Sunday, November 29, 2009

Bee-donkulous: lessons learned from bugs this year

We've been spending a lot of time in yoga lately talking about the coming close of this year, the opportunities presented by the start of the new year. What's your vision? Who do you want to be? Where have you been this year?

This has been a crazy year for us for sure, more ups and downs than I am prepared to list here (though that list is coming, you have my word), but today's cold honey harvest is really making me think a lot about some of the big lessons I learned from bees this year:

- keeping bees entails managing conditions. The bees will do what bees do naturally - all the beekeeper is really in charge of is ensuring that the conditions are right: that the hive is dry, sizable, cozy enough. The bees do the rest. Honey just happens. This is a lesson we learned a long time ago with compost - that with the right conditions, it's something that just happens. Honey is the same deal. Actually, everything is the same deal. In yoga, when you create the conditions - set up the pose, align yourself in it, feel it -- then grace happens, illumination.

- keeping bees requires getting comfortable with death. We discovered the death of our first hive this week, but long before that we learned that beekeeping involves a little death almost every time you open the hive. Every time we approach the hive, open it up to ensure conditions are good, our intention is to do as little harm as possible, but it's virtually impossible to work the bees without crushing a few unwittingly while moving frames in and out, back and forth. Losing an entire hive (the queen died late in the season, well past when the workers could make a new one) was hard. Opening what was previously a thriving (though not our strongest) hive and hearing quiet, the place empty, was rough. Not long after the queen gave up the ghost, the entire colony died. Boy, have we lived with death this year. Three cancer diagnoses in the last twelve months -- my sister, our Jasper, our Joe. Death is always there: how much grace can we muster when we face it? That's another lesson learned from bees.

- keeping bees means letting go of what you learned from a book or a lecture and really learning through doing. No amount of classroom preparation can really teach you what you need to know - the actual Doing, the experience itself, suiting up, stoking the smoker, repeatedly opening the hive and observing -- builds the life-experience that is the real learning. As our beekeeping teacher said one day while standing in a cloud of bees, "you have to let go of knowing."

- keeping bees involves making errors (sometimes fatal) and recovering. We managed conditions to the best of our amateur ability on Hive #1 - we checked them weekly during the summer, supplemented their food in June when it was clear their stores were empty, reduced the entrance when we were concerned they were not strong enough to withstand the incursions of yellow jackets and other robbers. We watched them and did everything we could think of to keep them strong. But clearly we made errors, mis-read the signs, didn't re-queen in late summer, and now they're dead. And we recover, pouring what we learned into our attentions to the two remaining hives.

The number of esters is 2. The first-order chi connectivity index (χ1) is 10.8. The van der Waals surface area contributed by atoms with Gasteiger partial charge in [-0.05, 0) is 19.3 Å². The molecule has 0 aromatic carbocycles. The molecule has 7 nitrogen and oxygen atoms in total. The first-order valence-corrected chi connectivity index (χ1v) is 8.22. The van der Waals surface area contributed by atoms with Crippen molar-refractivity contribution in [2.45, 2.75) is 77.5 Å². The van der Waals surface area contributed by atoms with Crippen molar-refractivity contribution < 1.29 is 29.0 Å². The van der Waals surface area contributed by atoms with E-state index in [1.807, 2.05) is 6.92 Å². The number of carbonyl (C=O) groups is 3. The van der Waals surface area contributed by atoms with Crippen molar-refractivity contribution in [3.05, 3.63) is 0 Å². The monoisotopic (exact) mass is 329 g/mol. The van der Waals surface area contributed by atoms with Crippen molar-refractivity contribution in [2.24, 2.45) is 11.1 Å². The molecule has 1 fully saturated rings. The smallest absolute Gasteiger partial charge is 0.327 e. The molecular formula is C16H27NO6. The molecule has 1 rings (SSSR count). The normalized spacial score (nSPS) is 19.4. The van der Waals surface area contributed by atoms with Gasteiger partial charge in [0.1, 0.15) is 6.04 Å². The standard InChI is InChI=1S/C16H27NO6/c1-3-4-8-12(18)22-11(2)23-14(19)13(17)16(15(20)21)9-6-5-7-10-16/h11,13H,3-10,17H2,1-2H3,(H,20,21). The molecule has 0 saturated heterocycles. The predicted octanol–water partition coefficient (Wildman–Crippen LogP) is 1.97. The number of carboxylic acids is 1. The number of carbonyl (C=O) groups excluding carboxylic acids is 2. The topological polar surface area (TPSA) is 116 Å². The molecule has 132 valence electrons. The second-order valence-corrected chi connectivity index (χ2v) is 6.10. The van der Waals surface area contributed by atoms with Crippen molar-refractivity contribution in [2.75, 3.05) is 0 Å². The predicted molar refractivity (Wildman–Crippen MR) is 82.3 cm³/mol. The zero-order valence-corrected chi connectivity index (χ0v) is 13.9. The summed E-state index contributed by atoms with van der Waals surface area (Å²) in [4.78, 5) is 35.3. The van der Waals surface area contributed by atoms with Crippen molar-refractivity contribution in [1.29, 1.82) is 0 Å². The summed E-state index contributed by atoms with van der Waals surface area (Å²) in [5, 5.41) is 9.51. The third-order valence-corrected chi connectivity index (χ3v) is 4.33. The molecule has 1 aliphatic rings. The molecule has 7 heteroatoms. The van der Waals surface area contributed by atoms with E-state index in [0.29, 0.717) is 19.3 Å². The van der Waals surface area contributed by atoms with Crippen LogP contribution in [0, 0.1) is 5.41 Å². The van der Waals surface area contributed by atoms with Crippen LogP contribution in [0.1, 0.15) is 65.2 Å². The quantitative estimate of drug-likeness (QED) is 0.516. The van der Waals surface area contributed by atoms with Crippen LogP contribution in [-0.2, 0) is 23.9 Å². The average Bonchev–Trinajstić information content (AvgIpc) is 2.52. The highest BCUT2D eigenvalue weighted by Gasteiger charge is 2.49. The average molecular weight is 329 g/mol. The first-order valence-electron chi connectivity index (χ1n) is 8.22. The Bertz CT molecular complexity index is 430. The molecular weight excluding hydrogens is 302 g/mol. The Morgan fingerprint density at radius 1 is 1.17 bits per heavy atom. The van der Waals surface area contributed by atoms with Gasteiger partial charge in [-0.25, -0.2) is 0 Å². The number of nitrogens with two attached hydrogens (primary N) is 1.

- finally, keeping bees allows deep drinking of the nectar of life. The addition of bee hives to our garden has brought us so many gifts. We are still struck dumb by how beautiful they are, how remarkable their society, how perfect their comb, and how tasty the fruit of their labor. Living with bees we sit down more often, stop and watch them as they go about their busy bee-ness, marvel at their labor of love, their ecstatic rolling in pollen. And now with a late, unexpected honey harvest, we are savoring, in the dark of winter, the bright taste of sun and flowers.

I am grateful for so many things this year, but deeply, deeply grateful to these bees, the living, the dead, and those yet to come. Without them I would have missed so much beauty this year, beauty that is literally right in front of my face. With them, I see more and more clearly, on a diet of honey and delight.

1 comment:

alan said...

wonderful picture and it fits the mood of what you wrote. have been also thinking about death, impermanence, uncertainty, care, beauty, and wonder... as you have learned, if we pay attention, bee beings can reminds us of what is important. will be offering a workshop in february 27, on bees and these topics. would like permission to add your picture on my web page...will give you credit. noticed pem chodron on your book list and have found her instructive and comforting. alan